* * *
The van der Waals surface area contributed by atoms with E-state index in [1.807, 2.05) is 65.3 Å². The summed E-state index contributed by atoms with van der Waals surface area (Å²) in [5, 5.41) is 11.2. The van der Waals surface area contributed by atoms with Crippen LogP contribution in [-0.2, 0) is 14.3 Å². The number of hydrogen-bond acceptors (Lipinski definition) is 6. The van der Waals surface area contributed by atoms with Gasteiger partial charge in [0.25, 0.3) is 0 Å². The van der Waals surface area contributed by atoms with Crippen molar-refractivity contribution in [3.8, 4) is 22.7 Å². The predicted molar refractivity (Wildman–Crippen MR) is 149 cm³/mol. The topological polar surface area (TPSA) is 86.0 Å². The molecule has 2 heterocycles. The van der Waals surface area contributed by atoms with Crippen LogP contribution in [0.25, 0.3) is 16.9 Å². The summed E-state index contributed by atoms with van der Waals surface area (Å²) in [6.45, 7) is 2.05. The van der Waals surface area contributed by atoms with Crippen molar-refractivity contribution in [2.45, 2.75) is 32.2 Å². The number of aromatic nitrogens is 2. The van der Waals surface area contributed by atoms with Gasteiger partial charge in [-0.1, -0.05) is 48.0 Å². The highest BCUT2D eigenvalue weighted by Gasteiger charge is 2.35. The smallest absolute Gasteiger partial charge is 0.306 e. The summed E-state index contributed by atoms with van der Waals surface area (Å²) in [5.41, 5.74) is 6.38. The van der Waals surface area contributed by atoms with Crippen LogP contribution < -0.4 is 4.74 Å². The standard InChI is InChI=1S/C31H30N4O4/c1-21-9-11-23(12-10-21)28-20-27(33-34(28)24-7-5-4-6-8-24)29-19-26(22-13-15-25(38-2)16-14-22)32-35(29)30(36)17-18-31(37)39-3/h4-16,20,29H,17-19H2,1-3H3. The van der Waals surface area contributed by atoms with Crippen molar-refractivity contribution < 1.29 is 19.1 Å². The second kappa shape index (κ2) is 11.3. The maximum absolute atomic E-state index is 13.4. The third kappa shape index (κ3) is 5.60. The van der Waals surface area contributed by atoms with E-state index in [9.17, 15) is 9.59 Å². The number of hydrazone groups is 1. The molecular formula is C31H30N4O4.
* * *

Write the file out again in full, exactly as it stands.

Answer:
The van der Waals surface area contributed by atoms with E-state index in [1.807, 2.05) is 65.3 Å². The summed E-state index contributed by atoms with van der Waals surface area (Å²) in [5, 5.41) is 11.2. The van der Waals surface area contributed by atoms with Crippen LogP contribution in [-0.2, 0) is 14.3 Å². The number of hydrogen-bond acceptors (Lipinski definition) is 6. The van der Waals surface area contributed by atoms with Gasteiger partial charge in [0.25, 0.3) is 0 Å². The van der Waals surface area contributed by atoms with Crippen molar-refractivity contribution in [3.8, 4) is 22.7 Å². The predicted molar refractivity (Wildman–Crippen MR) is 149 cm³/mol. The topological polar surface area (TPSA) is 86.0 Å². The molecule has 2 heterocycles. The van der Waals surface area contributed by atoms with Crippen LogP contribution in [0.25, 0.3) is 16.9 Å². The summed E-state index contributed by atoms with van der Waals surface area (Å²) in [6.45, 7) is 2.05. The van der Waals surface area contributed by atoms with Crippen molar-refractivity contribution in [2.45, 2.75) is 32.2 Å². The number of aromatic nitrogens is 2. The van der Waals surface area contributed by atoms with Gasteiger partial charge in [-0.1, -0.05) is 48.0 Å². The highest BCUT2D eigenvalue weighted by Gasteiger charge is 2.35. The smallest absolute Gasteiger partial charge is 0.306 e. The summed E-state index contributed by atoms with van der Waals surface area (Å²) in [5.41, 5.74) is 6.38. The van der Waals surface area contributed by atoms with Crippen LogP contribution < -0.4 is 4.74 Å². The standard InChI is InChI=1S/C31H30N4O4/c1-21-9-11-23(12-10-21)28-20-27(33-34(28)24-7-5-4-6-8-24)29-19-26(22-13-15-25(38-2)16-14-22)32-35(29)30(36)17-18-31(37)39-3/h4-16,20,29H,17-19H2,1-3H3. The van der Waals surface area contributed by atoms with Crippen molar-refractivity contribution < 1.29 is 19.1 Å². The second kappa shape index (κ2) is 11.3. The maximum absolute atomic E-state index is 13.4. The third kappa shape index (κ3) is 5.60. The van der Waals surface area contributed by atoms with E-state index in [9.17, 15) is 9.59 Å². The number of hydrazone groups is 1. The molecular formula is C31H30N4O4.